I discovered Loston Wallace when I found the most excellent site for aspiring sequential artists that is PencilJack!
Loston is the kinda guy that is always there to give great constructive tips! He has the chops to back it up too. Without further ado here is the Loston Wallace interview!
1.) You draw in the classic style. What keeps you from doing the more modern thing?
I actually look at drawing as being something that's not bound by styles. I do commercial artwork, so I tailor the style to fit the project. However it is very true that I do like classic styles. It's what I know best, and what I like the most, and I'll make no bones about that. I grew up on classic comics--the kind printed on newsprint that you could get for under half a dollar. My art heroes were comic book veterans like John Buscema, Don Newton, Wally Wood, Neal Adams, Berni Wrightson and Jack Kirby. The sort of artwork they produced inspired me then, and still inspires me to this day. I'm often consider to be an "old school" artist by fans and other artists in the comic industry. I've never liked that term, but I do appreciate comic book artists of yesterday, and my artwork reflects that. I'm an artist who believes and who gets excited by artwork that reflects comic book tradition. Alex Raymond, Hal Foster, Frank Frazetta, Wallace Wood, Al Williamson--these are the artists whose artworks excite me. My artwork is in part a tribute to the great comic book legacy of the comics of yesterday. These comic traditions still live and dance freely inside my head. The artwork I try to produce is the sort of artwork that I personally love to see--what makes me happy. I think every artist producing work must first please themselves with their work before they can please others.
As far as "modern" comics go though, I think it's important to realize that there's always something good in every generation of art. Many of today's artists draw upon Japanese influenced manga and anime art, as well as other outside influences. It's a real mash-up these days, but there are some extremely talented artists working today. Pick up a copy of DC'S WEDNESDAY'S COMICS and you'll quickly realize that guys like Ryan Sooke and Karl Kerschl are no slouches!
There are many modern artists working today that are steeped in great comic book traditions of the past. Bruce Timm and Darwyn Cooke both owe a great deal to classic artists like Dan DeCarlo, who worked for ARCHIE COMICS for decades drawing BETTY & VERONICA, JOSIE & THE PUSSYCATS, and even MILLIE THE MODEL for Marvel Comics back in the day. You can't help seeing the work of artists like Wally Wood and Jack Kirby in their work either. You can tell that these guys grew up reading mags like Warren's CREEPY, EERIE & VAMPIRELLA or books like THE SAVAGE SWORD OF CONAN. It doesn't take an art genius to see some of those same influences in the artwork of Eric Powell either. Who hasn't looked at Mike Mignola's artwork and seen the Jack Kirby influence to the figures, etc? Comic traditions of the past are still very much alive today. You just have to know where to look for them. Modern superhero comic artists across the board owe debts of gratitude to greats like Jack Kirby, Steve Ditko, John Buscema, Gene Colan, Gil Kane, etc. These artists defined superhero comics as we know them today, and the new generations can't helped but be influenced by the works of the past.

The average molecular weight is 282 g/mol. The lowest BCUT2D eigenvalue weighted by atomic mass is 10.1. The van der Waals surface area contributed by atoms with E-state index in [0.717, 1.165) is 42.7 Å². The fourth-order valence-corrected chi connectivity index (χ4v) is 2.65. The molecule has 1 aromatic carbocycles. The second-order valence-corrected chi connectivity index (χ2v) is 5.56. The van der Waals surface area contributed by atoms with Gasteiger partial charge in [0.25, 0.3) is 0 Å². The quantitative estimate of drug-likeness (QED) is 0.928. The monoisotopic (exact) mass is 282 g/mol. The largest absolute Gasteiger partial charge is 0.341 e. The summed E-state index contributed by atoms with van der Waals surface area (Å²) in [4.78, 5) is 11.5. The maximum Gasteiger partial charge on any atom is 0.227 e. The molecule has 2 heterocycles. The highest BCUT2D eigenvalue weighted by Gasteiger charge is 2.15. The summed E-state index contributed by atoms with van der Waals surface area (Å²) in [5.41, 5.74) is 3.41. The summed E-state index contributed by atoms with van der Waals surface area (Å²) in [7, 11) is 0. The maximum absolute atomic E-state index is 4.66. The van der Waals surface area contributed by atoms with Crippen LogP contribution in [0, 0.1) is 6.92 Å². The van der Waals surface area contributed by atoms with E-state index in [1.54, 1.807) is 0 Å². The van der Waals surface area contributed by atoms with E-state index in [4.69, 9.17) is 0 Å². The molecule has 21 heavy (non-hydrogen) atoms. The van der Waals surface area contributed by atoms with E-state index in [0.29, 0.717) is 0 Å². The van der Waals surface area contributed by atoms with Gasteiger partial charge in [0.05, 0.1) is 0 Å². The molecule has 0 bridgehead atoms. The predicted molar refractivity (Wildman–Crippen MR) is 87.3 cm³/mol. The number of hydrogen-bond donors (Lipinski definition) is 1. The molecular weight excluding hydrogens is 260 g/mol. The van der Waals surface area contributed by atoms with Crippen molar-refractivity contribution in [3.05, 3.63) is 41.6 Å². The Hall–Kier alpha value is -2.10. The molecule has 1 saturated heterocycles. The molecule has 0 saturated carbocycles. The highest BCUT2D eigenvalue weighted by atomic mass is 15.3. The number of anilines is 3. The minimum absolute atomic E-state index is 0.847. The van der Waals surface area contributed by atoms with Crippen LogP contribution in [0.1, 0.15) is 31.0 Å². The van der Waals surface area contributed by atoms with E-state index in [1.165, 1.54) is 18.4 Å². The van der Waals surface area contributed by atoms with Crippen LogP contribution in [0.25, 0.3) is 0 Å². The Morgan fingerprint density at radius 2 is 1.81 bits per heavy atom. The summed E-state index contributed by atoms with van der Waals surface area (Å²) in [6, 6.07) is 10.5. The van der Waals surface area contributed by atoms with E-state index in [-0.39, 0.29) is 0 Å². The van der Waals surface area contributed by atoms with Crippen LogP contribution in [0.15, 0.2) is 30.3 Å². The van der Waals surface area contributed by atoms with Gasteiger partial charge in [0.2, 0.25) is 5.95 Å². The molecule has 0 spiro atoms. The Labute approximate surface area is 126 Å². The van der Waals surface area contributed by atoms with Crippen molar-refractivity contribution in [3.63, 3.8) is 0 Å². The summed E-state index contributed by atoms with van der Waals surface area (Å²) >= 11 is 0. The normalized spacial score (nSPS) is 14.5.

I loved classic cartoons growing up--Bugs Bunny, Tom & Jerry, the Jetsons, the Flinstones, Pink Panther--I liked 'em all! I get excited when an old Hanna Barbera cartoon shows up on Boomerang, or even cartoons like THUNDARR, THE BARBARIAN! Man, that's the stuff for me!
2.) Can you tell us a bit about your influences and how they shaped your art?
I'm a child of the '70s and '80s, so I naturally loved and read the comics of these eras growing up. In addition, I inherited a lot of '60s comics, so I also got to experience that classic era. I can't possibly list all of my artistic influences. There are far too many to name. Here's a short list: Wally Wood, Jack Kirby, Steve Ditko, John Buscema, John Romita Sr, Don Newton, Frank Frazetta, Doug Wildey, Steve Rude, Mark Schultz, Dave Stevens, Berni Wrightson, Nestor Redondo, Alex Toth, Gil Kane, Brian Bolland, Bruce Timm, Dan DeCarlo, Darwyn Cooke, Al Williamson, Gene Colan, Joe Kubert, Will Eisner...this list could go on and on.
I will say that my favorite comics growing up were books like BATMAN, THE INCREDIBLE HULK, CONAN THE BARBARIAN, SAVAGE SWORD OF CONAN, and Warren Comics. In my teens I discovered EC COMICS via reprints and was blown away by WEIRD SCIENCE and the science fiction comics of the '50s. I loved the horror mags too! I remember buying Charlton Comics off the spin racks. When I was five I got my hands on a copy of DOOMSDAY +1 #1. On the cover there was a splash down landing capsule floating in the ocean next to the Statue of Liberty, which was mostly submerged under the waves with a burned out NYC in the background. That comic had a major impact on me. It was some of John Byrne's earliest comic art with Joe Gil providing the story. It was about astronauts returning to Earth after a nuclear holocaust had occurred. The nuclear fall out had thawed out a prehistoric Mammoth and a Bronze Age man, and they meet them both in the first issue! Astronauts, nuclear armageddon, a Mammoth attack and prehistoric man in one comic--Wow! What's not to like??!